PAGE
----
There’s a data correlation—what now?

So the key to answering what happens next is to know why you were looking for a data correlation in the first place. Let’s say I was examining the correlation between gas prices and oil prices because I wanted to identify the factors that best predicted gas prices going forward. For each of the two variables tested with gas prices over the four month period in 2016, the expected generally correlation was confirmed with the data, though the PCC wasn’t strong enough to definitively declare victory at having found a correlation. What would I do in this scenario?

More data

The first course of action would be to gather more information. I’ve only looked at 16 weeks of data, but it has been enough to give me a correlative hypothesis (increased gas prices correlate with increased WTI oil price and decreased gasoline supplied). You might take this hypothesis and expand your analysis to include more historical data and see if the same correlation holds or if it moves in a different direction. Further, you might reason out that there are more subtle interactions of between the data that should be explored. Perhaps looking at the price of gas and the price of oil during the same week is too simplistic, and rather you should be looking at the price of oil compared with the price of gas the following week, two weeks, or even month to account for the time needed to refine crude oil into gasoline? Or if your goal is to really find the most influential correlating factors, then it would go without saying to test many more variables to figure out the ones with the closest correlation. For gas prices, you might consider also looking at general economic data, import/export data, production and refining production data, drilling data, and much more.

Test further

Once you have exhausted the data you are looking at and determine what correlates well based on that data, it is important to make sure to test it as well to make sure any conclusions you make are based on sound correlation. As with any type of hypothesis, a correlation is essentially meaningless unless it gets tested.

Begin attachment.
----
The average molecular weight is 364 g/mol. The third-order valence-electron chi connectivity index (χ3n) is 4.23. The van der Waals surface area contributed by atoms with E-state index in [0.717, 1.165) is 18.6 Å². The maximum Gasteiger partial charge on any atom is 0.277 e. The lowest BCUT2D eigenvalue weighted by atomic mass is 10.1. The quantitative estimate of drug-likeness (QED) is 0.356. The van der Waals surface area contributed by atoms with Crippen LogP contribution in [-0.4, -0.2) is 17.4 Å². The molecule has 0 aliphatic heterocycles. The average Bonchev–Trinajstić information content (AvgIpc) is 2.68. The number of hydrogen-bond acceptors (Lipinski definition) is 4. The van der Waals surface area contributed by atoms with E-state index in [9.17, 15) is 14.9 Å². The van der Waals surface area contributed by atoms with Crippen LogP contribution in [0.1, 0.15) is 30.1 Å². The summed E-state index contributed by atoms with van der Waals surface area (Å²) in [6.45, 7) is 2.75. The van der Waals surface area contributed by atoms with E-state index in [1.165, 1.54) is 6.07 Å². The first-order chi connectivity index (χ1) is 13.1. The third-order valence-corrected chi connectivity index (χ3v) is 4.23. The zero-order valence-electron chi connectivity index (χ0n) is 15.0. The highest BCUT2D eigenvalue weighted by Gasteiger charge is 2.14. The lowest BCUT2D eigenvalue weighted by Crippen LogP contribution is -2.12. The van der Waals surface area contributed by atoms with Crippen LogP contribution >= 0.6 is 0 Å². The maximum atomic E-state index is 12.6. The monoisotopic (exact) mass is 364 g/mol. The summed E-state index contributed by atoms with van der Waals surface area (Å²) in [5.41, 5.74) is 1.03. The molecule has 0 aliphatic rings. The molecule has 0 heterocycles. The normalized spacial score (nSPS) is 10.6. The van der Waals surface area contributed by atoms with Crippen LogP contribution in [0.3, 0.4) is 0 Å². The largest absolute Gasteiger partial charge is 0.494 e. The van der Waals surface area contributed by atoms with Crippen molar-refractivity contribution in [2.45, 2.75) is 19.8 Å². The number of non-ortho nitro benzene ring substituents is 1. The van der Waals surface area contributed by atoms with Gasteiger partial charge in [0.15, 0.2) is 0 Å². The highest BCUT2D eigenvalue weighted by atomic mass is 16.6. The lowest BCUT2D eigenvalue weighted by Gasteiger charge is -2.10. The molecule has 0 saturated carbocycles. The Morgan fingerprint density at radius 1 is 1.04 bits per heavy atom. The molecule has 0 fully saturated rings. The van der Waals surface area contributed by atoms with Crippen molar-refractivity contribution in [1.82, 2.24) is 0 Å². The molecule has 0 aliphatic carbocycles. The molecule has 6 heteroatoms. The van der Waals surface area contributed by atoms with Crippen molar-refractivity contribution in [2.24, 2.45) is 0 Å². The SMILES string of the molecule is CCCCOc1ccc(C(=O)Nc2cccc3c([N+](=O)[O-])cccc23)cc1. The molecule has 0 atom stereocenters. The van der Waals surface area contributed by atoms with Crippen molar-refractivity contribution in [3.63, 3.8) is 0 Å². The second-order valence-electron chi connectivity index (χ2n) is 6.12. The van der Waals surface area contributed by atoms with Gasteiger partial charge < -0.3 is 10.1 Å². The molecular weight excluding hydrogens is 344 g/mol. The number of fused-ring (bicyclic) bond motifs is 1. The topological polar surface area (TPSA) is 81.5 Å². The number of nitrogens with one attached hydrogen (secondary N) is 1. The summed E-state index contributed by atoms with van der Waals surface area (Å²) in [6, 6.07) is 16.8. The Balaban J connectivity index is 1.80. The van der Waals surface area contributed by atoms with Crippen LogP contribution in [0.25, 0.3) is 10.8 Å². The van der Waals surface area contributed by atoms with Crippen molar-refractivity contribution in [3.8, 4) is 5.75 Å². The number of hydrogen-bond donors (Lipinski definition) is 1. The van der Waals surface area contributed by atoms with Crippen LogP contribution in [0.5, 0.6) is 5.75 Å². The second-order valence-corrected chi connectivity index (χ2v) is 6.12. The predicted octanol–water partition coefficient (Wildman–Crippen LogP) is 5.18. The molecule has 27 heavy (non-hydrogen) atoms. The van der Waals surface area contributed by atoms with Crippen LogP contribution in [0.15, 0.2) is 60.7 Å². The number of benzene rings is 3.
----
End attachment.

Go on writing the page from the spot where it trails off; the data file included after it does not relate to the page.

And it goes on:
A couple methods for testing the correlation are available. First, as mentioned previously, expand your data set and put the correlation to the test on a wider set of data—either by looking further in the past to see if the correlation persists, or by using the correlation as a predictive model for future data and seeing if the relationship holds when the new data becomes available.

If you have not already done so, creating a visual representation of data, as done for the two sets of variables above, is a great way to gain understanding of your correlation (and has numerous other advantages for taking in data). As you conduct your data detective work, be sure to always check yourself by creating graphs and other visualizations to confirm suspicions and/or catch some new insights. Whenever possible, as well, work with the data yourself instead of referencing the visualizations of others. In the worlds of data and statistics, it is notoriously easy to ‘make’ the data appear to say whatever you want to say to a lesser informed audience (stay tuned for a future post on this topic).

Another important ‘test’ of sorts is one we already implicitly did when selecting our examples in the previous section—reason out why a correlation might exist. For the prices of crude oil and finished motor gasoline, the reason behind a correlation is somewhat self-evident. But if you’re looking at variables that are less obviously linked, this is where you can do research or consult with experts to determine if there exists any logical rationale to explain the correlation. Otherwise you could be grasping at straws, despite the apparent correlation—discussed in more detail next.

Recognize limitations

Being aware of the limitations of correlating data is the best defense against falling victim to the shortcomings of the technique. This idea is best illustrated in another example.

Let’s say I was continuing the above effort to find factors that I could use in the future to predict gas prices. As discussed, the spot price of WTI oil, with a PCC of 0.545, is determined to be great candidate for correlation with a reasonable PCC, data visualizations that illuminate the relationship, and a very logical and rational reason for the two variables to be correlated. So if oil demand at a PCC of 0.545 is counted—then I should be excited when I stumble upon a mystery variable with a PCC of 0.592!

Link to Gasoline Price Data; Source of Mystery Variable (Spoiler Alert!)

Note—Mystery Variable had no available data for the week of November 7, 2016

With a PCC of 0.592, I could feel great that I have another factor to add to my model. Looking at the data visualizations below does nothing to dispel that notion, either.

The issue is, however, not realizing that if you wade through large enough sets of data you are virtually guaranteed to find coincidental correlations. In this example, I was able to find just such a coincidental correlative data set by looking through the only other vast set of data I spend as much (or sometimes, shamefully, more) time with than energy-related data—fantasy football! Yes, the mystery variable that appeared to correlate decently well with U.S. gas prices from September to December of 2016 was actually the standard fantasy points scored by Washington player, Chris Thompson (missing data for the week of November 7 was due to his bye week).